Jack has resigned himself to the fact that the father he once had a good relationship is gone, never to return. Jack is the best father-in-law I ever could have asked for. It’s a shame that I never knew the man that Gary used to be.
The comments of the below post reminded me of the other options we have for food and drink around here.
Mormons are, if nothing else, industrious souls. I could write about this at length, but for now I shall just state that at least half of my coworkers are also would-be entrepreneurs. A couple of them run side-businesses here. Account Manager Sheldon Waters and Programmer Dougie Phillips are two excellent examples of this. They not only have their own businesses, but they have their own businesses at work.
Referring to them as entrepreneurs may be a bit of a stretch, but they each exchange goods for money, so it technically - if not legally - applies. Sheldon runs The Company Store, as he calls it. He picks up on candy that the vending machine lacks, buys it in quantity, and sells it to the rest of us at a mark-up that is twice what he paid for it but less than the vending machine. Additionally, he makes change.
Dougie Phillips keeps a minifridge under his desk where he keeps cold Dr Peppers and Red Bull (& Red Bull knockoffs). One would think that Dougie might have trouble since the Pepsi fountain downstairs is free, but Pepsi proper is a poor enough soft drink that people will pay to drink something else. Thatís one of the main reasons Iím going to lose the below election. On top of that, frequent problems with the fountain downstairs mean that he gets a windfall whenever the machine runs out.
I just hope that if they do switch soft drink vendors, he expands his business to include Mountain Dew.
Geeze, Iím really going to have to stop bringing money with me to work.
Weíre holding an election at work. The COO wrote a company-wide email asking if we should replace our Pepsi Fountain with a Coke Fountain. The campaigns since have been relentless. I am in charge of the Pepsi campaign and my boss Willard is in charge of the Coke campaign. Itís been rough and, unfortunately, weíre fighting an uphill battle.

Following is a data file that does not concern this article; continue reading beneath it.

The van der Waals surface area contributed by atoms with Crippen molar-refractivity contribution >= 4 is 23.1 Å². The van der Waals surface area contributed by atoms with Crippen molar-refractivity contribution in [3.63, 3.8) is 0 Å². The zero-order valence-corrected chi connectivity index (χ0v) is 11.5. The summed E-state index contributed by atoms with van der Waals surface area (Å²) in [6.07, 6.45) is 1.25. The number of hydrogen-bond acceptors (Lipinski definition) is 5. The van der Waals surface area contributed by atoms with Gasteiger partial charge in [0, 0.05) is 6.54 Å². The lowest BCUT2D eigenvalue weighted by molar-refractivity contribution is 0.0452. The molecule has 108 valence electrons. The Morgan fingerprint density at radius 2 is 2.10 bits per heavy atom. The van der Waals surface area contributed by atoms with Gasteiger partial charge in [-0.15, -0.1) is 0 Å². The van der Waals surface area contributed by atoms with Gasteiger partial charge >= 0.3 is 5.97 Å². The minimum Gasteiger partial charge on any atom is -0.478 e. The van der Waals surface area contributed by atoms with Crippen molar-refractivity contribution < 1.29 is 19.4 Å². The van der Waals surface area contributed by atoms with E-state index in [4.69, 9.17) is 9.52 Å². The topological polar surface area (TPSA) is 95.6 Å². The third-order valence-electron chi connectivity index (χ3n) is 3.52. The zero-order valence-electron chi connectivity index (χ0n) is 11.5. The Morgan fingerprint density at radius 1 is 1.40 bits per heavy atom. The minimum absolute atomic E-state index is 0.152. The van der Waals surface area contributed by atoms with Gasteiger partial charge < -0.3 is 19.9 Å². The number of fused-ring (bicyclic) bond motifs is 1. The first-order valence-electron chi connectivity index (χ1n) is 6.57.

The thing is that I donít like Pepsi very much. Iím not a big Coca-Cola Classic person either, though itís preferable. The problem is that Coke has no equivalent to Mountain Dew. And in the young nerd world, Mountain Dew isnít a drink, itís a lifestyle. Coke has Mello Yello, which isnít bad, itís just not the Dew. They used to have Surge, which was somewhat like Mountain Dew except that it was bad (the fact that I did not realize this in my college years is testament to the tastelessness of college students).
Anyhow, I will not let the Dew be undone without a fight, which is why Iíve taken charge of the Pepsi campaign and printed signs: ďFor the Love of Mountain DewÖ VOTE PEPSI!Ē
But it turns out that the dye may already be cast. Apparently Pepsi just hiked up their rates big time and Coke is now the cheaper option. Itís indicative of the problems we have here that the reason Pepsi hiked their rates was that we got six months behind on payments. But whatís done is done and what Coke doesnít know about our dealings with Pepsi wonít hurt us.
Shortly before I first got here they held a similar election. Willard, the unofficial head of the Coke team, sent the COO the email with the vote tally: Coke won by a 5% margin or so. However, since Pepsi was cheaper they stuck with Pepsi anyway. That means that Pepsi need not just win the election, but win by a significant margin.
That is, alas, unlikely.
But you know, as I pat my gut I canít help but think that not having Mountain Dew here might be a good thing.
A post over at Beckyís place about television stereotypes spun off into a discussion between AndiePandie and I about children, marriage, and decisions. I take the position that the decision to have a child ought to be made before one gets married and should be made with a degree of certainty that your mind will not change later.
Itís an ironic position for me to take because neither my wife nor I are sure about the subject. We have both decided, however, that we can go either way and that if either of us doesnít want them, we wonít have them. I could go on and on about it the factors in our personal decision, but right now Iím thinking more about the decision in general and the decision-making process.
Of the three Truman boys, the middle brother Mitch has the makings of the best father. He is also the one of the three of us that - absent a divorce - is certain not to be a father. His wife announced that she didnít want kids and he accepted it with such grace that it surprised all of us (he had the kids named!).